Drill holes where you plan to have the pocket screws which are going to hold the tabletop planks together. Make the holes in the two side planks and drill them at an angle of about 45° so that the holes extend into the center plank. The holes should be about 7 inches apart and the drill hole should be around 3 inches deep.
Place the pocket hole screws in each of the holes you have drilled and then screw them in so that they secure the planks together.
Using a pencil and the apron pieces as a guide, mark lines along the lengths and widths of the underside of the tabletop, one inch from the edge. Spread wood glue along each of the lines you just drew.
Our recommendation for wood glue is Titebond III Ultimate Wood Glue which has one of the highest review ratings of any wood glue on the market.
Place each apron length in position. Use the clamps to hold the apron pieces in position overnight to ensure that they are secure. You can also secure them further using pocket screws if you wish.
Securing the Table Legs
This is a 5-step process which is probably the most important as without the legs being level and secure you are going to end up with a table which is wobbly, so please take care which each step.
Take the four legs and place them next to each other on a completely flat surface. Check to ensure they are all exactly the same length, and if necessary, saw or file any excess. Do not assume that the lumber store has cut each one exactly the same length.
In each corner where the apron meets, use enough glue to cover the inner side of the apron and the underside of the tabletop. Place each leg in position in each of these corners and secure it using a clamp.
For each leg, drill two pilot holes using a 1/4 inch drill bit. One hole should come through the side apron and into the leg and the other from the top apron and into the leg. When all holes have been drilled you should have eight of them with each leg having two holes which are at right angles to each other.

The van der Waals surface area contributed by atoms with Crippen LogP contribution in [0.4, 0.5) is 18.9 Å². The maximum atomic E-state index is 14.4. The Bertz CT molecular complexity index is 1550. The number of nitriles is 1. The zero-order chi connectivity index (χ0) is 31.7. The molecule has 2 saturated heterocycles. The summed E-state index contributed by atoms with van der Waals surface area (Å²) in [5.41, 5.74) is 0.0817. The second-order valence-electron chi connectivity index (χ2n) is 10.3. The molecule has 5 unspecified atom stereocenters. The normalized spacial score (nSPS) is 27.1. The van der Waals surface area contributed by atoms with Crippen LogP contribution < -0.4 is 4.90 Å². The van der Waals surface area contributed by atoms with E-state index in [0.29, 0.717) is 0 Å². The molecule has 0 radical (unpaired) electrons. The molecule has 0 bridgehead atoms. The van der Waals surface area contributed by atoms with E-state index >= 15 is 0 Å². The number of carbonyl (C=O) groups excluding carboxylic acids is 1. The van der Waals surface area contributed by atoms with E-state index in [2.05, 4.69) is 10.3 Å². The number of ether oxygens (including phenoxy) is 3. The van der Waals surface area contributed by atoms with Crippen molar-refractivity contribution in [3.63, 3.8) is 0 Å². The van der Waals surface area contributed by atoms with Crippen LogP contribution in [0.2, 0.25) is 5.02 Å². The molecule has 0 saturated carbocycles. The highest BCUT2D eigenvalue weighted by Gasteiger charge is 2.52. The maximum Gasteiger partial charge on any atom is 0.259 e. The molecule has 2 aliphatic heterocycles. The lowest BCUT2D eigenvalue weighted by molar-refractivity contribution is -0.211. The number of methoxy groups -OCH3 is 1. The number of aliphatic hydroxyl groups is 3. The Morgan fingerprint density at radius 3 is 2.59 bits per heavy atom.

Secure the four legs using the 1/4 inch lag screws. Before a final tightening of the screws, you should ensure that all the legs are level and sitting at right angles with respect to the underside of the tabletop.
Wait until the recommended drying time for the wood glue has expired. Once it has done so, flip the table over and place it on its legs. Check to see if it is sitting stable and that there is no wobbling. If there is, it’s likely that one of the legs is slightly longer than the others. If so, use sandpaper to gradually rub it down to the correct size.
Finishing and Staining Your Table
This 5-step process is where you will get your table looking at its best and ready for use.
Using the course 80-grit sandpaper rub over all the surfaces of your table including the sides of the legs and the underside of the tabletop. Try to follow the grain of the wood as you do so. This will remove any excess bumps or uneven areas.
Using the finer 220 grit sandpaper rub over all the exact same surfaces in the same way, including following the grain as you rub. This prepares the wood for staining.
Before beginning the staining process, you should remove all debris such as dust and other particles that will have been created during the sandpapering process. Use a microfiber cloth to wash the wood and then wait for it to dry.
Following the manufacturer’s instructions with regards to mixing, apply the first staining to your table. Apply the stain using a brush and by using strokes that follow the grain of the wood. Ensure you cover every inch of the table’s surface with stain. Allow the first stain coat to dry overnight.
After it dries, do not be too alarmed at how the first staining looks as it is likely to seem uneven with some light and darker areas. This is normal and will be resolved by applying the second staining following the same guidelines as you did with the first one. Remove any excess stain with a rag before allowing it to dry. After the second staining has dried your table should be ready for use